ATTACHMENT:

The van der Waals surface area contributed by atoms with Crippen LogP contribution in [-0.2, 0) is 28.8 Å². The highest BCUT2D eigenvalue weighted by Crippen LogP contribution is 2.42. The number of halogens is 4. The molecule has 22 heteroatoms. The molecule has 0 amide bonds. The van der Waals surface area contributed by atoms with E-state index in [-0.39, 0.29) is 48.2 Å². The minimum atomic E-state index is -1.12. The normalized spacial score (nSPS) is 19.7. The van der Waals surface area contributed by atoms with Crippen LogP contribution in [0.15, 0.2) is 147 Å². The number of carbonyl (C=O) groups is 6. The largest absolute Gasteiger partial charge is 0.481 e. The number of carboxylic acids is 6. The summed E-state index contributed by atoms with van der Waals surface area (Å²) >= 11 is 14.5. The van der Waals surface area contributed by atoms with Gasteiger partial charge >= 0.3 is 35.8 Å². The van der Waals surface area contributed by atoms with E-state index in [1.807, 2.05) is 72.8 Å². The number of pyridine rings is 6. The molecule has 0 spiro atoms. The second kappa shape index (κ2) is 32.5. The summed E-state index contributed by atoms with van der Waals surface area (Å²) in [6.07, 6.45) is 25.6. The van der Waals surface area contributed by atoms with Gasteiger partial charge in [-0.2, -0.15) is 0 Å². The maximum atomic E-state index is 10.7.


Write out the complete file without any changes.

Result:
The van der Waals surface area contributed by atoms with Crippen LogP contribution in [-0.2, 0) is 28.8 Å². The highest BCUT2D eigenvalue weighted by Crippen LogP contribution is 2.42. The number of halogens is 4. The molecule has 22 heteroatoms. The molecule has 0 amide bonds. The van der Waals surface area contributed by atoms with E-state index in [-0.39, 0.29) is 48.2 Å². The minimum atomic E-state index is -1.12. The normalized spacial score (nSPS) is 19.7. The van der Waals surface area contributed by atoms with Crippen LogP contribution in [0.15, 0.2) is 147 Å². The number of carbonyl (C=O) groups is 6. The largest absolute Gasteiger partial charge is 0.481 e. The number of carboxylic acids is 6. The summed E-state index contributed by atoms with van der Waals surface area (Å²) >= 11 is 14.5. The van der Waals surface area contributed by atoms with Gasteiger partial charge >= 0.3 is 35.8 Å². The van der Waals surface area contributed by atoms with E-state index in [1.807, 2.05) is 72.8 Å². The number of pyridine rings is 6. The molecule has 0 spiro atoms. The second kappa shape index (κ2) is 32.5. The summed E-state index contributed by atoms with van der Waals surface area (Å²) in [6.07, 6.45) is 25.6. The van der Waals surface area contributed by atoms with Gasteiger partial charge in [-0.2, -0.15) is 0 Å². The maximum atomic E-state index is 10.7.